21 September, 2017

Words Are Funny Things

Let me first say that I'm sure I will be judged for the blog entry which I'm about to write. Go ahead... I'm ready for it and I'm used to it. The thing is, I get so stinking tired of Christian people who seem to get a spiritual rush out of the act of criticizing and judging other Christians (especially pastors!) because of the verbiage they use. Specifically, I'm referring to those who accuse others of using "curse words" and find pleasure in trying to heap shame and guilt on others for using words that they believe to be shameful. Let me first be very clear that I am not meaning to imply that Christians should use curse words and declare "liberty in the spirit" as many have done in this present time. But I must confess that for years now, I've sat back in amazement as I've watched people judge other people's use of words when they, in fact, have "replacement words" that they use in the exact same manner. I contend that those "replacement words" carry the same connotation as the words which they have replaced. One Christian comedian calls them "Christian curse words."  For example, rather than dropping the "f-bomb" a person will say "friggin" or some other similar word instead of that word we consider to be so vulgar.  Isn't that really trying to get as close to the word as you can while hiding behind a false sense of religious piety? Think on that one for awhile.

Now to the point. In the past week, I was soundly chastened by another minister because a picture I posted had the word "pissed" attached to it by Facebook. Now, mind you... Facebook did it, not me... but that is neither here nor there. It was that according to this man (and others who also jumped in on the attack) this word "piss" is a curse word. I asked him if he knew the meaning of the word, and he said he did, but it was still considered a curse word. And here is the question I would ask.... "Just who decides what is a curse word and what is acceptable?" About 20 years ago I was in Germany and I have to admit that I was stunned, yet had my eyes opened because people there commonly used words that I had always been taught were taboo... but in their culture, it was perfectly acceptable, even from the pulpit. Let's look at that word "pissed".  In England, the word means to be drunk. It also means to be very angry or agitated.  The word is used in the Bible to mean urinating. But someone somewhere decided to label this word "taboo" and now the word police are quick to judge someone else as a lesser Christian if they use the word in their vocabulary.  But somehow, it would be acceptable to say, "I'm mad as heck" when we all know that what they were imply is that they are "mad as Hell."  Funny how that works. 

Anyway... on to what prompted me to write this today.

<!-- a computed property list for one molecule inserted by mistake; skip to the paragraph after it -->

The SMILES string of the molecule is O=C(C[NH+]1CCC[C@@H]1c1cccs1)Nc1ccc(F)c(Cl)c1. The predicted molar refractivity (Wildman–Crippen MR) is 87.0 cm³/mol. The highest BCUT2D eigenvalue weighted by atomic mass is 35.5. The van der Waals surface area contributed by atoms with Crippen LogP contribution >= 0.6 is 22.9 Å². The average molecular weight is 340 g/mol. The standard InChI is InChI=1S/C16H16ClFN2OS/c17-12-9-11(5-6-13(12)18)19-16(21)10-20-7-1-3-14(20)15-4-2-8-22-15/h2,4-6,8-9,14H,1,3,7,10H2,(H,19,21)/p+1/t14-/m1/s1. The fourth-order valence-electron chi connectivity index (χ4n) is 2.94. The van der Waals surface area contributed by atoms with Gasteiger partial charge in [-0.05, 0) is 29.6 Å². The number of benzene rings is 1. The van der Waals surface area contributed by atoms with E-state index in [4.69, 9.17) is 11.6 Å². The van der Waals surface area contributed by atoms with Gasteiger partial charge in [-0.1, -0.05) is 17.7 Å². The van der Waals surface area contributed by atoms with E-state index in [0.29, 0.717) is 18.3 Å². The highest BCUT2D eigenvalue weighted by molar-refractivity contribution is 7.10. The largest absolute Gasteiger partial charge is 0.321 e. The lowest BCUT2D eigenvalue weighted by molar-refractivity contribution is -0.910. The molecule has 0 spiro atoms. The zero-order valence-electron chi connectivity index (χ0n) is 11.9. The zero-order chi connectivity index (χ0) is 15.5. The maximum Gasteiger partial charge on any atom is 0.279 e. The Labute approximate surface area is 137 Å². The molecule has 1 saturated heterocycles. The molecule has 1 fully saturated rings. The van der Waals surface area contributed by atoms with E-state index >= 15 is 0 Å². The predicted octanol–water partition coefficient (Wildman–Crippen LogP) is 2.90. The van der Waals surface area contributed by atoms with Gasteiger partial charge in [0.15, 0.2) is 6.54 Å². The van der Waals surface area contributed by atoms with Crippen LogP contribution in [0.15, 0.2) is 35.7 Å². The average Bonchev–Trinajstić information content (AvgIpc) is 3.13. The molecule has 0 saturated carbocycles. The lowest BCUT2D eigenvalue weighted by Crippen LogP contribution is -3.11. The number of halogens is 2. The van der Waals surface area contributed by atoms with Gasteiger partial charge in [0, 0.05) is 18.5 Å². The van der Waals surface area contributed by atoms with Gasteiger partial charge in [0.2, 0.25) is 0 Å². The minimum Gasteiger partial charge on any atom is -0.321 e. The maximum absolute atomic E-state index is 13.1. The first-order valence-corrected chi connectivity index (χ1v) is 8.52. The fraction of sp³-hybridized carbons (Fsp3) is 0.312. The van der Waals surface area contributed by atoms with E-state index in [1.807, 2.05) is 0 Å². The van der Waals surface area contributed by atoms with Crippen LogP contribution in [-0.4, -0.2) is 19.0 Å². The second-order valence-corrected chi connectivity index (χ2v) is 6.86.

Yesterday I was talking with someone and I said to them that there was a "buttload of people joining the new Planet Fitness in town. Their face looked as if I'd just told them that I was a serial rapist. I mean, absolute horror came across her face as she literally backed away from me and turned three shades of pale. Finally, she said, "I cannot believe that a "pastor" (spoken very snidely and with guile) would use such a word! You ought to be ashamed of yourself!"  I could not help it... I laughed out loud and said, "You have NO idea what "buttload" means, do you?"  She said, "I don't know how to explain it, but it is absolutely profane!"  I explained it to her... although she did not believe me... but that's OK, she can think what she wants. Now... let me explain it to those of you who also think this is some vulgar expression involving a bodily function of some sort. 

A "butt" is an actual unit of measurement. In fairness, it is an antiquated term and is not really used any longer, but this is where the term "buttload" comes from. In Imperialist times, when measuring wine (or whiskey), it was measured in "butts" and when you filled an entire barrel or cask, you had a "buttload" of wine, or sometimes it would be said you had "a full butt."  Somewhere, some do-gooding person decided that this word or phrase meant something vulgar and profane... but they were simply showing their ignorance... just as so many do-gooders do today when they go around passing judgment on others use of language. Before I close this out, let me illustrate this another way. 

When I first came to Galesburg to to try out as pastor, I met with the elders of the church the night before in one of their homes. We talked and Libby and I fielded questions of them. One of the questions I was asked was "what do you want to be called if you come here?"  My response to them was that I really did not care. I told them that you can call me pastor, Darrell, Pastor Garrett, Brother Garrett, pretty much whatever you want. One of them responded that he would always call be Pastor Garrett out of respect. My response was that was fine, and I appreciated that respect, but then said that in my experience, one person could call me "Darrell" with the utmost respect and another call me "Pastor" with vile contempt in their voice. I said, "It's not WHAT you call me, it is HOW you call me." I contend that the use of words is very much the same. I've heard people use words that many of us would consider vile or filthy, but the manner in which they used them meant nothing to them because this was their common speech and they did not mean anything vile or profane at all. On the other hand, I've had church members chew me up onside and down the other using words like "flipping" or "friggin" and "danged" and I knew that in their heart, they had just cussed me out with all the vileness they could muster.

Just something to think about today.

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